Sunday, March 26, 2006

Size Matters

Being small isn’t easy. Just ask Joanne Jacobs author of Our School : The Inspiring Story of Two Teachers, One Big Idea, and the School That Beat the Odds. Last summer, in an article published on she began to point out the problems of structure that small schools face. She points out that schools that concentrate on structure as their focus for the first 4 years are plagued with the dilemma of placing academic rigor as a secondary priority. Teachers feel disheartened, and parents opt not to send their children to them. She makes these claims while looking at large schools that recently became restructured. They know the former traditional model and some of its benefits, and wonder why small schools cannot offer the same.
QHST is different. Recently, we have been asking ourselves where we are headed. Many of the staff here at QHST are looking for the next challenge to tackle (Fine Arts Track, AP Math Classes, advanced English or History classes) while a few are not yet satisfied we’ve successfully handled the problems of structure (teaming, programming, comp-time) and hiring. Might this be a problem of philosophy? Are we trying to fit Big School ideas into a Small School setting? Square pegs and round holes never work.

This got me to thinking about things we will never do well (being a small school) and things we should always do well here at QHST. I know the list isn’t complete and I would love feedback.

Things small schools will never do well:
Have catalogs of highly specialized electives (Fine Art, Music, Math, English, AP History.)
Let students slip through the cracks of NYC.
Allow teachers to sit passively without having input into structural decisions.
Offer specialized positions for teachers.
Offer specialized classes for students
Allow teachers to wear one hat.
Put teacher needs ahead of student needs.
Allow school wide values to be disregarded
Whole School Events
Cross Community Classes

What is it that we at a small NYC School should do well?
Know our students
Expect everyone of all abilities to critically think (including other teachers)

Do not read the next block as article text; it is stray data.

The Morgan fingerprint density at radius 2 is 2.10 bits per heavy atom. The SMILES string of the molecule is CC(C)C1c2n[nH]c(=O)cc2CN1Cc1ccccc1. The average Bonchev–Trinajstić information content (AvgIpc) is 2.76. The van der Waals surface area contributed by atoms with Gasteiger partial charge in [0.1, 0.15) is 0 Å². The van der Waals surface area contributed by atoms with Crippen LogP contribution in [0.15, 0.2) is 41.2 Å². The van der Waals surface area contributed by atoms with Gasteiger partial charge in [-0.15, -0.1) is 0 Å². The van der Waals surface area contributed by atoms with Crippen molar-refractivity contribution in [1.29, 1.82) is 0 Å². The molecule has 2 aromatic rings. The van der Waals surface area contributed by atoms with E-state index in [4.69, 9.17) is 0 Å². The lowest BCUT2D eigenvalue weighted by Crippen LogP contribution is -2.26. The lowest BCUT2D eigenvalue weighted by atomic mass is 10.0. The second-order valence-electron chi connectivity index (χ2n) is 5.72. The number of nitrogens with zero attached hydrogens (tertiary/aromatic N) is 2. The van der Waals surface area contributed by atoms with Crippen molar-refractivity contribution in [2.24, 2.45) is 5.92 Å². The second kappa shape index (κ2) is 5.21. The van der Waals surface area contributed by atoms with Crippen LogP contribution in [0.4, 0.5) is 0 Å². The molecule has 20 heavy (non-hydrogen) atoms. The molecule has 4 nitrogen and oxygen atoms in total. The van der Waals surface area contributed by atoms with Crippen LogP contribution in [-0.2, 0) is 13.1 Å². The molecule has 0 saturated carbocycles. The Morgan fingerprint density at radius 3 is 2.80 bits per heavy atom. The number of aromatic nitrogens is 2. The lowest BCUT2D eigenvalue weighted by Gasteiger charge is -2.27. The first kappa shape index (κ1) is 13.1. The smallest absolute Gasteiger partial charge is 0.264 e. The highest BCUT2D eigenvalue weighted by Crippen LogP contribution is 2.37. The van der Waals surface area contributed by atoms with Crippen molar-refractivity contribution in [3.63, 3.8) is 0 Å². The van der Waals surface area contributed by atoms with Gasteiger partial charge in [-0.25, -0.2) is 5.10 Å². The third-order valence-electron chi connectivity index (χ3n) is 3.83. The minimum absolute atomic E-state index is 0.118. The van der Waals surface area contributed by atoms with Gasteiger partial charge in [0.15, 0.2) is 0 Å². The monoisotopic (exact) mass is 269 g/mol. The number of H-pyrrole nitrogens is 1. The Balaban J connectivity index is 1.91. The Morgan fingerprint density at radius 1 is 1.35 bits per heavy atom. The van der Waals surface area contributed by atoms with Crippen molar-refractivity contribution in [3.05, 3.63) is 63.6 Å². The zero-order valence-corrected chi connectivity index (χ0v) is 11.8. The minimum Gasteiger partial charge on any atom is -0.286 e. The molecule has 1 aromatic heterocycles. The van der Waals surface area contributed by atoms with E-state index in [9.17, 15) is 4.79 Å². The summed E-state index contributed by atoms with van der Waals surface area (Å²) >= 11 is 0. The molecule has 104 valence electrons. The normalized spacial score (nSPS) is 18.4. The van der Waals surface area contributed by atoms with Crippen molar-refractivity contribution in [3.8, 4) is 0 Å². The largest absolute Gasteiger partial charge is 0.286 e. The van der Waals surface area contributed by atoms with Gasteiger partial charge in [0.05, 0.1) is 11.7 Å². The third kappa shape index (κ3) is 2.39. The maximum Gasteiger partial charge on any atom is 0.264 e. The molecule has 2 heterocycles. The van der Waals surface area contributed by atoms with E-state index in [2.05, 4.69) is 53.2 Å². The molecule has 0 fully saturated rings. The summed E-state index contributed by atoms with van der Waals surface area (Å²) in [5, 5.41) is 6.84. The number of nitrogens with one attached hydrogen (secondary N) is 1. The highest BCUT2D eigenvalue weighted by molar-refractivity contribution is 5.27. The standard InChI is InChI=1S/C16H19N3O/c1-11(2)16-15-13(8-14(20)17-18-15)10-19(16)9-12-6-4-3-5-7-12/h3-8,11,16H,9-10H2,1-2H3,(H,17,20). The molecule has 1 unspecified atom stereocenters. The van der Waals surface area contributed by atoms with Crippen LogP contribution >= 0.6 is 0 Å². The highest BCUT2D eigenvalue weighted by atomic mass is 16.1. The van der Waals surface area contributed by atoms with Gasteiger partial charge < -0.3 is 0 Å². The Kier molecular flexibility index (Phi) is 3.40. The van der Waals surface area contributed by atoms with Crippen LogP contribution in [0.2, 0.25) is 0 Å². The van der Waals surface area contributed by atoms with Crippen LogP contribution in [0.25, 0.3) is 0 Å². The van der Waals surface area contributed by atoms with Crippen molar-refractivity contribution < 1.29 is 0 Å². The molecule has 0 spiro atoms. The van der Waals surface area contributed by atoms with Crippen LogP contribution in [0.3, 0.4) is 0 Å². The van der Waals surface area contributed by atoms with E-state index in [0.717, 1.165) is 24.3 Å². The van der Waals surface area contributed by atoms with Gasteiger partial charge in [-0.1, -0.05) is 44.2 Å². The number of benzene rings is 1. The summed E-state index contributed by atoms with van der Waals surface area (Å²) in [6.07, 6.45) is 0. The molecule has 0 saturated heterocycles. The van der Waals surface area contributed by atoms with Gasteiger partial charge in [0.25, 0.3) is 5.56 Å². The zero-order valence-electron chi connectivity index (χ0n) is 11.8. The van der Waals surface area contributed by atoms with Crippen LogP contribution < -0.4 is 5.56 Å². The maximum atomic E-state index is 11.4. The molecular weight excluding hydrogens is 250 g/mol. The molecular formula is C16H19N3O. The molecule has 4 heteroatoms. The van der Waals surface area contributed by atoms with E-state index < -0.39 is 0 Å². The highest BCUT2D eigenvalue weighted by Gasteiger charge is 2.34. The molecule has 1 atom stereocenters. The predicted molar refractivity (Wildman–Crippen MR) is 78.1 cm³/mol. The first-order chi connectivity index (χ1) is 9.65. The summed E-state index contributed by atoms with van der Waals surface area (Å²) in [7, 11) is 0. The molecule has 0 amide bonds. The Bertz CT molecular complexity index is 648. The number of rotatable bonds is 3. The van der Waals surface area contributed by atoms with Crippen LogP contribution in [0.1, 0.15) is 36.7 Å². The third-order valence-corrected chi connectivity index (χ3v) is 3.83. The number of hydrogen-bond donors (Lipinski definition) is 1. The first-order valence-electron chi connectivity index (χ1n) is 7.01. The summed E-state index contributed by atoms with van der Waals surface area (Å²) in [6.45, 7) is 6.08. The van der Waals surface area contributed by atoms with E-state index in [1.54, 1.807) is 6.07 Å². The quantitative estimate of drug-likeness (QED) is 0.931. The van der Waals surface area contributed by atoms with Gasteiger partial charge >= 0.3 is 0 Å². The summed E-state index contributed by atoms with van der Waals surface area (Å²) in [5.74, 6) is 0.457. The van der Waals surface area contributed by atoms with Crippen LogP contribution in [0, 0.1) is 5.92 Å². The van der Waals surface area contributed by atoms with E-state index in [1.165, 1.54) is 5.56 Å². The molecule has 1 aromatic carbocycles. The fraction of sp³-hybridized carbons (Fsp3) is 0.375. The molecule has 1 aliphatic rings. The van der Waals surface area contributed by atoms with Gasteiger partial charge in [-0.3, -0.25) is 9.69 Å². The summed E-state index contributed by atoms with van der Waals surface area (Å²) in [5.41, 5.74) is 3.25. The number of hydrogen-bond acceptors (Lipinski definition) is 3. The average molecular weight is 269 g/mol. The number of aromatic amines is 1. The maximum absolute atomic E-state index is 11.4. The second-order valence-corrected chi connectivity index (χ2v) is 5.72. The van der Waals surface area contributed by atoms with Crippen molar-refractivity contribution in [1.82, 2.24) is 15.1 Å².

Create a program that reflects the school’s philosophical goals
Meet as teams
Share Ideas
Plan Interdisciplinary around Essential Questions
Provide a physically and emotionally safe learning environment
Foster a
culture of reading
Exhibitions of critical thinking
Hear our students
Know our colleagues
Learn from our colleagues
Have a high attendance rate
Students and teachers get involved in the learning community
Create a positive academic school culture
Community wide events
Know our students (I know its on the list twice…we do it that really well)
Allow students to develop their life long learning skills

"Learning will be personalized with students assigned to one of three multi-grade
small learning communities, each with its dedicated faculty that will grow to a
maximum of 350 students in four years. Each student will have a faculty-advisor who meets with them in an advisory of no more than 18 students. These small learning communities will foster an intimate learning environment where students will know peers and adults well, and have their individual learning styles acknowledged.

The roles of students, teachers and administration will be more demanding, varied and complex than in traditional schools."
(Concept Paper Queens High School of Teaching)

We need to concentrate on the things we could do better. DEAR, Advisory, Teaching Institute, and making sure each student is known. We are not just a big school with fewer students. We are three small schools under one roof, and we must embrace the culture of a small school.
Sound familiar? This is exactly what Dr. Pedro Noguera, nationally renowned educator, urban sociologist and professor at NYU’s Steinhardt School of Education explained to us this summer at the ISA Institute. Just because a school is small doesn’t mean achievement increases. “We must change the culture,” Noguera insisted, and enumerated suggestions for transitioning to SLCs (small learning communities). These included the need for shared vision and mission (organic, not mechanical), the need for planning time, the need for time for professional development, and the need to think carefully about administrative duties.
This online journal seems to be a real eye opener.

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